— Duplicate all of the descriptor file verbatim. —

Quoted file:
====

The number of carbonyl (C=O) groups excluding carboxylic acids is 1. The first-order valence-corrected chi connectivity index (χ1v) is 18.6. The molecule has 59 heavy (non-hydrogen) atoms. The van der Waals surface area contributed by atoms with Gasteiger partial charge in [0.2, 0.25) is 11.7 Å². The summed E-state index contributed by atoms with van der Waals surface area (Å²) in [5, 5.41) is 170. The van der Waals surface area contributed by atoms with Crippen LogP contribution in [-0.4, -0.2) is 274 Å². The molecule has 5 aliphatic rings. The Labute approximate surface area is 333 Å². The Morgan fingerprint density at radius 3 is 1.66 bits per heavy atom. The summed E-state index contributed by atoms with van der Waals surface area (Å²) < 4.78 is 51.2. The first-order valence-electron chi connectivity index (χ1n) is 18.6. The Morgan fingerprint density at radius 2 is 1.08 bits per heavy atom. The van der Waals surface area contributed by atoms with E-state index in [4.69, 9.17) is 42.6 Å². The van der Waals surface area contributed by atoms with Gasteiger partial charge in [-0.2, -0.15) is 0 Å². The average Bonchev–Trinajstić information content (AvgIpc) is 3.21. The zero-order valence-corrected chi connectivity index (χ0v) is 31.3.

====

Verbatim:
The number of carbonyl (C=O) groups excluding carboxylic acids is 1. The first-order valence-corrected chi connectivity index (χ1v) is 18.6. The molecule has 59 heavy (non-hydrogen) atoms. The van der Waals surface area contributed by atoms with Gasteiger partial charge in [0.2, 0.25) is 11.7 Å². The summed E-state index contributed by atoms with van der Waals surface area (Å²) in [5, 5.41) is 170. The van der Waals surface area contributed by atoms with Crippen LogP contribution in [-0.4, -0.2) is 274 Å². The molecule has 5 aliphatic rings. The Labute approximate surface area is 333 Å². The Morgan fingerprint density at radius 3 is 1.66 bits per heavy atom. The summed E-state index contributed by atoms with van der Waals surface area (Å²) < 4.78 is 51.2. The first-order valence-electron chi connectivity index (χ1n) is 18.6. The Morgan fingerprint density at radius 2 is 1.08 bits per heavy atom. The van der Waals surface area contributed by atoms with E-state index in [4.69, 9.17) is 42.6 Å². The van der Waals surface area contributed by atoms with Gasteiger partial charge in [-0.2, -0.15) is 0 Å². The average Bonchev–Trinajstić information content (AvgIpc) is 3.21. The zero-order valence-corrected chi connectivity index (χ0v) is 31.3.